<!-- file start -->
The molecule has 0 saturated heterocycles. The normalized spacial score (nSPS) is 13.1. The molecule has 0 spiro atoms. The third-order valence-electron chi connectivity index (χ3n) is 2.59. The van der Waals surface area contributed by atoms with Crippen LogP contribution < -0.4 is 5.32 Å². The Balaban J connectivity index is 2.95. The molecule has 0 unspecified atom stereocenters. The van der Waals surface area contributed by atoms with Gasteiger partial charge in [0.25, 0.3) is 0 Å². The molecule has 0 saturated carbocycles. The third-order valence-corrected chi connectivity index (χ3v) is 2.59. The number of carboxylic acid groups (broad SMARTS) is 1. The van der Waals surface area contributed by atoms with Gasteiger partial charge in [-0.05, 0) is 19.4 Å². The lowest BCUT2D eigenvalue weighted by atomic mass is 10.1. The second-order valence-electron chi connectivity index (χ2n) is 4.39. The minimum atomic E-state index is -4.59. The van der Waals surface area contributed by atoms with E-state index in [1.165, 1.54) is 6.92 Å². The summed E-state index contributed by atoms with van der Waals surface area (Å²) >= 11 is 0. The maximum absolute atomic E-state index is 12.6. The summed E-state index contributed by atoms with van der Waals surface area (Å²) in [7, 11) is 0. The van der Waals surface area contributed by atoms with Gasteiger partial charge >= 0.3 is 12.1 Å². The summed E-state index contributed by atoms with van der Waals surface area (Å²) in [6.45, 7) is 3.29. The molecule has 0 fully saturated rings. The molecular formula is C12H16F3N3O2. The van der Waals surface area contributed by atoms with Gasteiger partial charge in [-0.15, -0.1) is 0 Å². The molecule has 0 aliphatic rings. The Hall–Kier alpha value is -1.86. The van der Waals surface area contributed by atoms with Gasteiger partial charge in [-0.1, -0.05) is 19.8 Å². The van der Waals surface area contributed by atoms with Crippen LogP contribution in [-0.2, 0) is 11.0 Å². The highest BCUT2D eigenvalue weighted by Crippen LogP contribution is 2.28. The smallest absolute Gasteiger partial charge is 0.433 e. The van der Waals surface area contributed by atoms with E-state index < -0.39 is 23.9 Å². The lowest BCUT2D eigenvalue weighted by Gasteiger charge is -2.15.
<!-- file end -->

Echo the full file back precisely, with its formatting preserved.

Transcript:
The molecule has 0 saturated heterocycles. The normalized spacial score (nSPS) is 13.1. The molecule has 0 spiro atoms. The third-order valence-electron chi connectivity index (χ3n) is 2.59. The van der Waals surface area contributed by atoms with Crippen LogP contribution < -0.4 is 5.32 Å². The Balaban J connectivity index is 2.95. The molecule has 0 unspecified atom stereocenters. The van der Waals surface area contributed by atoms with Gasteiger partial charge in [0.25, 0.3) is 0 Å². The molecule has 0 saturated carbocycles. The third-order valence-corrected chi connectivity index (χ3v) is 2.59. The number of carboxylic acid groups (broad SMARTS) is 1. The van der Waals surface area contributed by atoms with Gasteiger partial charge in [-0.05, 0) is 19.4 Å². The lowest BCUT2D eigenvalue weighted by atomic mass is 10.1. The second-order valence-electron chi connectivity index (χ2n) is 4.39. The minimum atomic E-state index is -4.59. The van der Waals surface area contributed by atoms with E-state index in [1.165, 1.54) is 6.92 Å². The summed E-state index contributed by atoms with van der Waals surface area (Å²) >= 11 is 0. The maximum absolute atomic E-state index is 12.6. The summed E-state index contributed by atoms with van der Waals surface area (Å²) in [7, 11) is 0. The van der Waals surface area contributed by atoms with Gasteiger partial charge >= 0.3 is 12.1 Å². The summed E-state index contributed by atoms with van der Waals surface area (Å²) in [6.45, 7) is 3.29. The molecule has 0 fully saturated rings. The molecular formula is C12H16F3N3O2. The van der Waals surface area contributed by atoms with Gasteiger partial charge in [-0.15, -0.1) is 0 Å². The molecule has 0 aliphatic rings. The Hall–Kier alpha value is -1.86. The van der Waals surface area contributed by atoms with Gasteiger partial charge in [-0.1, -0.05) is 19.8 Å². The van der Waals surface area contributed by atoms with Crippen LogP contribution in [-0.2, 0) is 11.0 Å². The highest BCUT2D eigenvalue weighted by Crippen LogP contribution is 2.28. The smallest absolute Gasteiger partial charge is 0.433 e. The van der Waals surface area contributed by atoms with E-state index < -0.39 is 23.9 Å². The lowest BCUT2D eigenvalue weighted by Gasteiger charge is -2.15.